When I returned to my fourth grade classroom in Hell’s Kitchen after half a year of remote teaching, I expected every aspect of teaching to be harder. I thought that meeting the needs of children who had endured six months of emotional and academic disruption — challenges that were ongoing — would feel nearly impossible. I was wrong.
One of the strange silver linings of these terrible two years has been a huge reduction in the number of students in my classroom.
Jenna LempesisCourtesy photo
I’ve been teaching in New York City since 2012. For eight years, I consistently had between 25 and 32 children on my roster. In 2018, I began the year with 36 students, even though the legal limit is 32 students.
And then, of course, the pandemic set in, and when we returned to campus in the fall of 2020, I had only 12 students who opted to learn in person. This year, due to the large number of families who left the city during the pandemic, I have 21 children in my fourth grade classroom.
Now, a bill before the New York City Council could make smaller class sizes permanent. The legislation, called Intro 2374, would require every city classroom to provide a net floor space of 35 square feet per child, resulting in rosters of 14-21 students.
My students — the lights of my life — get the increased classroom attention that they’ve always deserved.
It almost feels too obvious to explain the enormous difference that a one-third reduction in class size has made. My students — the lights of my life — get the increased classroom attention that they’ve always deserved but never quite had. With 11 fewer children in the classroom, my co-teacher and I meet with any learner who needs support, multiple times a day, every day of the week.
With increased chances to communicate with their teachers, our emerging bilingual students are learning English at a rapid pace. Some of our readers, including those who returned from remote instruction on a kindergarten or first grade reading level, have already made over half a year of growth in the first three months of school. Some of our mathematicians, having missed much of second and third grade, returned without a conceptual understanding of multiplication. Now, they are multiplying multi-digit numbers.
In overcrowded classrooms, we’re forced to adopt teaching and classroom management strategies that prioritize efficiency over quality because we must reach every student somehow. Inevitably, the added noise and movement that comes with additional 10-year-olds contributes to a more chaotic environment.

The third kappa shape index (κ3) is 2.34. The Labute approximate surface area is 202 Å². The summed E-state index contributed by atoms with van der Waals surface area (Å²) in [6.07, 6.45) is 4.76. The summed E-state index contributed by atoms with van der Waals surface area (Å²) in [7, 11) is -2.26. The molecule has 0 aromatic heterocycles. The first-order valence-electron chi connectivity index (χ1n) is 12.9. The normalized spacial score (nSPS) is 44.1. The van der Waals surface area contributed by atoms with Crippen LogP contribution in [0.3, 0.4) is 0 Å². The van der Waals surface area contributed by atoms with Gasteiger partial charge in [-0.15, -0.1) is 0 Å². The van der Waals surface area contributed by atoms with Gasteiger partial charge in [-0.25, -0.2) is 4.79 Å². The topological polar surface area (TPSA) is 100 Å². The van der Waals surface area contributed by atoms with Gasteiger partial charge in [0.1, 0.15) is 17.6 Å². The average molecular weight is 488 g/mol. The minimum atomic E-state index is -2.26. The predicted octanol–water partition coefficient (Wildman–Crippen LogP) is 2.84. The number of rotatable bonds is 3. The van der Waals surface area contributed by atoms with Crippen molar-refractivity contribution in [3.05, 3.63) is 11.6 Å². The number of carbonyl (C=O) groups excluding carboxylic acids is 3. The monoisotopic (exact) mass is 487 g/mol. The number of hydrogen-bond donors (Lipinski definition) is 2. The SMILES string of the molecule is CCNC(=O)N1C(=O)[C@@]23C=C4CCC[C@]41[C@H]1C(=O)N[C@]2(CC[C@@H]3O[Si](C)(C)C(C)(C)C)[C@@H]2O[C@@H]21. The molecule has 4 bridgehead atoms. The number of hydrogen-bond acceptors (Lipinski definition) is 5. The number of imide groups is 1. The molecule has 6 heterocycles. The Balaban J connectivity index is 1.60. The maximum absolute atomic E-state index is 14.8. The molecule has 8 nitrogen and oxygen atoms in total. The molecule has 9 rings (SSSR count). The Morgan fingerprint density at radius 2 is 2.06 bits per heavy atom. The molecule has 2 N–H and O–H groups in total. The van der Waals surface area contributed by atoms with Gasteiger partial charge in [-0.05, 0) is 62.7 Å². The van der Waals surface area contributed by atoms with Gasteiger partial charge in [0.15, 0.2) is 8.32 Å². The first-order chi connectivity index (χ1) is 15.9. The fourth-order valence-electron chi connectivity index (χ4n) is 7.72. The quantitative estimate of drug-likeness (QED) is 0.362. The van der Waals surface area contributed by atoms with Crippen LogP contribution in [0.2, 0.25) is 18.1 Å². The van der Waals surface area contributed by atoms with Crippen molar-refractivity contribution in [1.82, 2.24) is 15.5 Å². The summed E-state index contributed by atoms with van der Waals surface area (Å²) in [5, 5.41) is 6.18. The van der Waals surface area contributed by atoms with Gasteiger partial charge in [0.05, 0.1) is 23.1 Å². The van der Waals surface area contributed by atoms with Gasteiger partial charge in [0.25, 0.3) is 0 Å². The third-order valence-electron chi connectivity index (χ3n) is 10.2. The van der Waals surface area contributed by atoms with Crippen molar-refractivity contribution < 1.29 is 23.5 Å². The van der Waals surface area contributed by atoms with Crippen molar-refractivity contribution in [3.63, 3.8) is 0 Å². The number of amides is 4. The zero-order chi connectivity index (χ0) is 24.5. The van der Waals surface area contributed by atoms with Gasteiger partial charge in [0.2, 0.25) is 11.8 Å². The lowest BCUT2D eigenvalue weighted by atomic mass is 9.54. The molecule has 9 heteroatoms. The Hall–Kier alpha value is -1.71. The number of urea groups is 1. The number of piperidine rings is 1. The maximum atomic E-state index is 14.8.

But now, despite the trauma of the pandemic, our children frequently place their names on the “calm” section of our classroom mood meter; fewer people and more space result in a more placid environment for students and for teachers.
Of course, this is one classroom. But an overwhelming body of research underscores the point: Our children need smaller class sizes to thrive, especially now, especially in the younger grades, and especially in schools that teach historically underserved students.
It’s with great anticipation, then, that we education advocates were watching Intro 2374 wind its way through the New York City Council.
The de Blasio administration has argued that reducing class sizes is too expensive. And the city’s education department has also claimed that the plan is impracticable due to the amount of new building space it would require. But with the institutional will, there are solutions to these problems.
Although the bill could have sailed through the council with a super-majority, a vote on it has been delayed indefinitely, and the legislation will have to undergo new hearings under a new city council.
Meanwhile, the clock is ticking, and it’s only a matter of time before class sizes in the nation’s largest school district swell to their previous, untenable levels. But as this legislation waits, our children will continue growing into the people we will one day rely on to lead our city and nation.
Last week, my class read ”The Invisible Boy” by Trudy Ludwig. When we finished the book, I asked my students if they had ever felt invisible. One child immediately responded, “I felt invisible in quarantine.” He was referring to the year and a half he spent in remote learning.
Our children are finally back in school now, surrounded by classmates and caring adults. We cannot let them feel invisible in another, equally isolating way — vying for attention in overcrowded classrooms. In small classes, we can ensure that every student — in their joy, wisdom, wonder, quirks, strengths, and struggles — is seen. We can make enormous strides to overcome the pandemic-fueled academic gaps that many of them are facing. We can do this, with the appropriate amount of political will. We can do this with an emphasis, not on dollars and cents or “practicability,” but on where it always should have been: our kids.
Jenna Lempesis is a fourth grade teacher in Hell’s Kitchen, New York City. She has taught kindergarten, second, fourth, and fifth grades in Brooklyn and Manhattan.
Sign up for the
How I Teach Newsletter
A monthly roundup of stories for educators from across the country.